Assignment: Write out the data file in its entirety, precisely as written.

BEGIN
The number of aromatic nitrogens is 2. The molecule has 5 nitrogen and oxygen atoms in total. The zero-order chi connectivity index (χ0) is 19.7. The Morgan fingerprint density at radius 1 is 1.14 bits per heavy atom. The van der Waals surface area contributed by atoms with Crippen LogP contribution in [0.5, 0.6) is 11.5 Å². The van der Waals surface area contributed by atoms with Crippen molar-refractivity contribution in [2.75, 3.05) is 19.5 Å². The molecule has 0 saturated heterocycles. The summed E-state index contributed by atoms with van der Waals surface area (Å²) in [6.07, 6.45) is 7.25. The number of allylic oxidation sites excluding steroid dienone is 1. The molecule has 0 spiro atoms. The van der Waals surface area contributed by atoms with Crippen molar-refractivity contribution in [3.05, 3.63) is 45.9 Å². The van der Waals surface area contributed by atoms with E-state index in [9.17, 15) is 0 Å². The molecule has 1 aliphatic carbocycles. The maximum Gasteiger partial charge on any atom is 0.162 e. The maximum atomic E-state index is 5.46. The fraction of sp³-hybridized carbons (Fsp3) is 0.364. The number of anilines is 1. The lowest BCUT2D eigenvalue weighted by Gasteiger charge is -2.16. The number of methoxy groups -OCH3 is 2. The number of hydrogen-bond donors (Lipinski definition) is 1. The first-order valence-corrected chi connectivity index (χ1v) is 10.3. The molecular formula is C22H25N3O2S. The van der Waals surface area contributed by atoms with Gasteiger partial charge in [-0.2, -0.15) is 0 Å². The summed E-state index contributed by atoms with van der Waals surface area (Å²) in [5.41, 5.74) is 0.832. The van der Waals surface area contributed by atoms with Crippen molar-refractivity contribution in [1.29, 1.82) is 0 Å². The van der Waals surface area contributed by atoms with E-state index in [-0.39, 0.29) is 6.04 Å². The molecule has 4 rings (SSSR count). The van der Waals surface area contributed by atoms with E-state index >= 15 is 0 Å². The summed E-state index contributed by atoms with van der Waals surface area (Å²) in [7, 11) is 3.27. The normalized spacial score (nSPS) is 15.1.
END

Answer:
The number of aromatic nitrogens is 2. The molecule has 5 nitrogen and oxygen atoms in total. The zero-order chi connectivity index (χ0) is 19.7. The Morgan fingerprint density at radius 1 is 1.14 bits per heavy atom. The van der Waals surface area contributed by atoms with Crippen LogP contribution in [0.5, 0.6) is 11.5 Å². The van der Waals surface area contributed by atoms with Crippen molar-refractivity contribution in [2.75, 3.05) is 19.5 Å². The molecule has 0 saturated heterocycles. The summed E-state index contributed by atoms with van der Waals surface area (Å²) in [6.07, 6.45) is 7.25. The number of allylic oxidation sites excluding steroid dienone is 1. The molecule has 0 spiro atoms. The van der Waals surface area contributed by atoms with Crippen molar-refractivity contribution in [3.05, 3.63) is 45.9 Å². The van der Waals surface area contributed by atoms with E-state index in [9.17, 15) is 0 Å². The molecule has 1 aliphatic carbocycles. The maximum Gasteiger partial charge on any atom is 0.162 e. The maximum atomic E-state index is 5.46. The fraction of sp³-hybridized carbons (Fsp3) is 0.364. The number of anilines is 1. The lowest BCUT2D eigenvalue weighted by Gasteiger charge is -2.16. The number of methoxy groups -OCH3 is 2. The number of hydrogen-bond donors (Lipinski definition) is 1. The first-order valence-corrected chi connectivity index (χ1v) is 10.3. The molecular formula is C22H25N3O2S. The van der Waals surface area contributed by atoms with Gasteiger partial charge in [-0.2, -0.15) is 0 Å². The summed E-state index contributed by atoms with van der Waals surface area (Å²) in [5.41, 5.74) is 0.832. The van der Waals surface area contributed by atoms with Crippen molar-refractivity contribution in [1.29, 1.82) is 0 Å². The van der Waals surface area contributed by atoms with E-state index in [-0.39, 0.29) is 6.04 Å². The molecule has 4 rings (SSSR count). The van der Waals surface area contributed by atoms with E-state index >= 15 is 0 Å². The summed E-state index contributed by atoms with van der Waals surface area (Å²) in [7, 11) is 3.27. The normalized spacial score (nSPS) is 15.1.